Roman Counter Culture: Welcome to the Pleasuredome

I’ve just started working on the latest LAARC archiving project and I’m very excited about it. A new flexible working policy at my work has allowed me to escape the rat race one day a week and enter the seedy underbelly of Roman gambling dens (in my mind!).


Anyway, this project follows on from the excellent Roman bone hairpins digitization  project, carried out as part of its wider Collections Online project. Now it’s Roman gaming equipment and (award winning) Glynn has drafted in MOLA’s small-finds specialist Michael Marshall to develop a set of protocols for us to use (thanks Michael 😀 ). I’m joining LAARC usually-suspects Guy and John for the next few weeks as guinea pigs on this pilot project, and we’re working on the range of, mainly, bone, ceramic and glass counters and dice held at the LAARC, all recovered from digs in London.


We start off looking at the range of artefacts that exist for gaming; counters, different kinds of dice and dice shakers, gaming boards, knucklebones and others. Gaming in Roman London is especially well-represented by counters and dice but these wouldn’t all have been associated with ‘a sucker a minute’ gambling, there were also less exploitative pastimes like board games as well.

There artefacts raise a number of questions about Roman pastimes many of which fall under the general heading of “how were they actually used?” Here’s Michael’s example: you walk into a room and you see a board laid out on a table. The board is divided up into squares of equal size, coloured in alternating colours and on it are laid out, what appear to be, sets of gaming pieces. So far so good. But how do we know what game is actually represented by the board and pieces? The rules, tactics, variations? How do you win the game? What about changes to the game? Has it changed over time? Has it been standardised, have the rules and/or the gaming pieces become more formulaic?

There are also questions about the artefacts themselves. Questions such as, is it even a gaming counter? How do we know? Is it actually Roman? When is a stone not a stone?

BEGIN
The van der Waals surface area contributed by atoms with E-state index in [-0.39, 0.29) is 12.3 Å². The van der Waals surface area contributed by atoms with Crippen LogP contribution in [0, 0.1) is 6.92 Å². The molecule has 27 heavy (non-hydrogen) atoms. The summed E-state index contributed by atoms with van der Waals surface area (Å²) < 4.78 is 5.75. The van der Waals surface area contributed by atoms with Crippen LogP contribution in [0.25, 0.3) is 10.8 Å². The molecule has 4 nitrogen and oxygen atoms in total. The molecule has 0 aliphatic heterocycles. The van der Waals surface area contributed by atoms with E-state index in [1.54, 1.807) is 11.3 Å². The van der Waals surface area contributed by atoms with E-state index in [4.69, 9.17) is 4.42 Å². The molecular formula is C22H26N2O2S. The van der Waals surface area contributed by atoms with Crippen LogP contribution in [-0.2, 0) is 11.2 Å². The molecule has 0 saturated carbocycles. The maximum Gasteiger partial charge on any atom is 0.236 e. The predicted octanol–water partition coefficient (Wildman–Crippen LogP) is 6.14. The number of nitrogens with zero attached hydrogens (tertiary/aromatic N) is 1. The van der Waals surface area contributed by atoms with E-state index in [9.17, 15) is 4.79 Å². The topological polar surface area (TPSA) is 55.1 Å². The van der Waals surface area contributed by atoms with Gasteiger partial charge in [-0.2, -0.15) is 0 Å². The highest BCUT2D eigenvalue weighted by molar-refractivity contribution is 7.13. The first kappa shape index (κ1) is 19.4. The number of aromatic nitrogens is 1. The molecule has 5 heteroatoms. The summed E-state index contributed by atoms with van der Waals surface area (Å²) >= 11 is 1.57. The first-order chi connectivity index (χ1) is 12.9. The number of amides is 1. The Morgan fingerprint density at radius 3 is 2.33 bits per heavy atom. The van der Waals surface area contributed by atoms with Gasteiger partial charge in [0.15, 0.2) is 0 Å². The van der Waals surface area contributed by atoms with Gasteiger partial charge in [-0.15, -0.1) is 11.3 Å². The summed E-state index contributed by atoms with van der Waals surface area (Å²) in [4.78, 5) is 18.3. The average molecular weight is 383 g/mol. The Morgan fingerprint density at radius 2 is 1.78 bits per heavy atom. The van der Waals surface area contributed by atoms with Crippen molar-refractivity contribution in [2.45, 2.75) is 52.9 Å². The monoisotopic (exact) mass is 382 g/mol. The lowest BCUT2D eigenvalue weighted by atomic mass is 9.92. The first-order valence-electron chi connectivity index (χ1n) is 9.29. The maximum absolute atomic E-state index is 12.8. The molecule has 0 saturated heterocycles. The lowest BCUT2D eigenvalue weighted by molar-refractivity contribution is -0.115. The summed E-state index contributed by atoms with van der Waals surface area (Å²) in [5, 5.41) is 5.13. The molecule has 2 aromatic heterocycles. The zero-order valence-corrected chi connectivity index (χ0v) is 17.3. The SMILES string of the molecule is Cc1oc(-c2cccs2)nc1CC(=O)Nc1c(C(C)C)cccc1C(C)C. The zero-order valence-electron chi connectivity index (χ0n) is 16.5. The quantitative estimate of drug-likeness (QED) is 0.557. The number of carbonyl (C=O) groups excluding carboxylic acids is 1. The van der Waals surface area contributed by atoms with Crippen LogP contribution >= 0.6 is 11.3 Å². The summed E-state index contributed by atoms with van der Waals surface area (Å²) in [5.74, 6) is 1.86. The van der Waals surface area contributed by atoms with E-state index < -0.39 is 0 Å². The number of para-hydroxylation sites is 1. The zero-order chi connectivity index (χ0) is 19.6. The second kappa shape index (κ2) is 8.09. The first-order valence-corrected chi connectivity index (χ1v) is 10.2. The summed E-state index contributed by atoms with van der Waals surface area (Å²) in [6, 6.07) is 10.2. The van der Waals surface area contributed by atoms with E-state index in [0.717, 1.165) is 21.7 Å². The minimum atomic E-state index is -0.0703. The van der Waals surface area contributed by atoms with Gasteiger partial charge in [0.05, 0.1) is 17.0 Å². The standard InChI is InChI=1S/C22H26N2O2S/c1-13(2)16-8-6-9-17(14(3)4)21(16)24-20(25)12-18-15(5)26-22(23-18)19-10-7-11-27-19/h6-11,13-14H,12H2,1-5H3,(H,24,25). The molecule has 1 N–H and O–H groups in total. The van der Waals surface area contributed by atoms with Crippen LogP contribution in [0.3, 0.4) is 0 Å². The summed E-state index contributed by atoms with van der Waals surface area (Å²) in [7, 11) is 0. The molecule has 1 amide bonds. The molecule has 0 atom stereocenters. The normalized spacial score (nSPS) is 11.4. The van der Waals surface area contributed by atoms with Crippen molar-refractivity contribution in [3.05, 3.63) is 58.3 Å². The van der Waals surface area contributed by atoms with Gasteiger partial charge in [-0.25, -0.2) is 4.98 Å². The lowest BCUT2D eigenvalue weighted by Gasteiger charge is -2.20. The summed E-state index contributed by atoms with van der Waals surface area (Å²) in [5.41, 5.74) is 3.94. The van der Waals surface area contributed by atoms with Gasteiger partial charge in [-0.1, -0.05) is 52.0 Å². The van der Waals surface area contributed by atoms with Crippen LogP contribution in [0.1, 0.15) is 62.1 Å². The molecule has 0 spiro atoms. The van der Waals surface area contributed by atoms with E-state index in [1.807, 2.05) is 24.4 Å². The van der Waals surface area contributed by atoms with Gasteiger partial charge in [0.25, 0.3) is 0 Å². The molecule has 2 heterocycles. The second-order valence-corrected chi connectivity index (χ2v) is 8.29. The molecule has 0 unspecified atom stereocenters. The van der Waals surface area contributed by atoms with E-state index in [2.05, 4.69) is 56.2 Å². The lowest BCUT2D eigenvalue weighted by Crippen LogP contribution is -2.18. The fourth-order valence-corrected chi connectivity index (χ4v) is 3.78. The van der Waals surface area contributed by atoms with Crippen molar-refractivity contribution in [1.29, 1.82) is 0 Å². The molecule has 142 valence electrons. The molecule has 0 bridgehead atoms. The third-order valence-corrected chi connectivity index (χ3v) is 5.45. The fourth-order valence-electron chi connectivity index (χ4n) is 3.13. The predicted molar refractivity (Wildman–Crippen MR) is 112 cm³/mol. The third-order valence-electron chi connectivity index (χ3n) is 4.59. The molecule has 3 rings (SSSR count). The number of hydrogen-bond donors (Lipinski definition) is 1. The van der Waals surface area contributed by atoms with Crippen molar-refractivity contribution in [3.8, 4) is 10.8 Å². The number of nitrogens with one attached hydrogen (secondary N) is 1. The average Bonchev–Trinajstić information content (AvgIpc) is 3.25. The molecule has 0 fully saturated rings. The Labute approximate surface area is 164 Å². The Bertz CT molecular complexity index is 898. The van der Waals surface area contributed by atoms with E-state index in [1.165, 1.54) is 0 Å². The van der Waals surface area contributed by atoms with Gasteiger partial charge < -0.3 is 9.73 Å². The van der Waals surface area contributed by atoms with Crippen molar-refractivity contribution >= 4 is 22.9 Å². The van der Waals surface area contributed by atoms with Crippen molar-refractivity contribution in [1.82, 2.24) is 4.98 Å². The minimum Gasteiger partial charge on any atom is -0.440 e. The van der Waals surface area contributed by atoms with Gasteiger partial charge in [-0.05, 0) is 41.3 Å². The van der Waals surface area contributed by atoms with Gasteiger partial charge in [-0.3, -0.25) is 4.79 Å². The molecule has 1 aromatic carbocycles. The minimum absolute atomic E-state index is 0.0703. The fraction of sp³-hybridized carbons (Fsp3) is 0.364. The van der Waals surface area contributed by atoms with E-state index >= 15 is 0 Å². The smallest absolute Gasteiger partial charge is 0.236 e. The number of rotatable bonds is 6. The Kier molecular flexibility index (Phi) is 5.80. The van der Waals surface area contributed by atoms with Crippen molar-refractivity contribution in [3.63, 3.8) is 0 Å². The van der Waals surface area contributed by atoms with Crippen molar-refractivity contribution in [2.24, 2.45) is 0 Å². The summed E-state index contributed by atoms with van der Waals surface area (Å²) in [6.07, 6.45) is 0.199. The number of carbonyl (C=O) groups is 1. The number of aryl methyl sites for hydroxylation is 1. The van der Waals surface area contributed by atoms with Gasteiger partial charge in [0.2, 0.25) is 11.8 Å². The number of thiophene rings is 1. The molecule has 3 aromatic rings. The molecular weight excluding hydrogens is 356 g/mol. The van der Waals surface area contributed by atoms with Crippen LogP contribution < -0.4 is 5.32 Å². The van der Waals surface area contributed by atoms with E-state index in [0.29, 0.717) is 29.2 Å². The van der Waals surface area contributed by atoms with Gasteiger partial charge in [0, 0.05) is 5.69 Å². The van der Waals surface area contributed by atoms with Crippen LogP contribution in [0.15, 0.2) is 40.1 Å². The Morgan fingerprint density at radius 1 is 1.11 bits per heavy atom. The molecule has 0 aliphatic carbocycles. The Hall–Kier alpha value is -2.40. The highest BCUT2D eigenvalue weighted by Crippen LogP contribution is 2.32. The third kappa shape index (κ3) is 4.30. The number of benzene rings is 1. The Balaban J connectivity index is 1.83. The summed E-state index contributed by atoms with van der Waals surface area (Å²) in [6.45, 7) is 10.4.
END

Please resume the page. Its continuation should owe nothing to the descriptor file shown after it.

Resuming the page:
A stone counter, or a stone?

Now, this 8 week (one day a week) project can’t hope to answer all these questions but we can at least make a start on some of them and with more and more of the collections being made available online, some other clever people might be able to work out some of the answers too.

So after spending much of the morning discussion tactics, we made a start on digitising and creating records for individual artefacts. We started on counters because dice seemed like too much of a leap into the unknown (I’ll explain why later…much later).

P1270727Home from home.

Now although we had Michaels’ protocols, the infinite nuances in each piece still resulted in a great deal of discussion of which edge type was represented, how to describe irregularities, chamfered-v-bevelled, top, bottom, front, back, obverse, reverse aaaaarrrrrggggghhhhh :/ and that’s before we even get onto the fiendishness of actually scanning the objects. We suffered from a lot of light pollution on the scanners which necessitated some creative solutions involving black plastazote. We were scanning the top/front – the obverse and the back/bottom – the reverse so there was also the knotty problem of which way to flip. I bet you never even knew such problems existed.


Some counters look like this (above)

It’s worth the effort though, as they come out really well. Below is, more or less, how they’ll look online (the final image doesn’t have the grid-lines on it and it shows both faces, rather than just the obverse, but you can see how well the actual image comes out).


We also discussed, at length, the utter fiendishness of dice. I’m not going to go into all of the hideous complications here, as it will just upset you (and me), but when we start on the digitization of these tricky little characters, I’ll  try to explain it. Suffice it to say, they have 6 faces. 6 😯


More next time.


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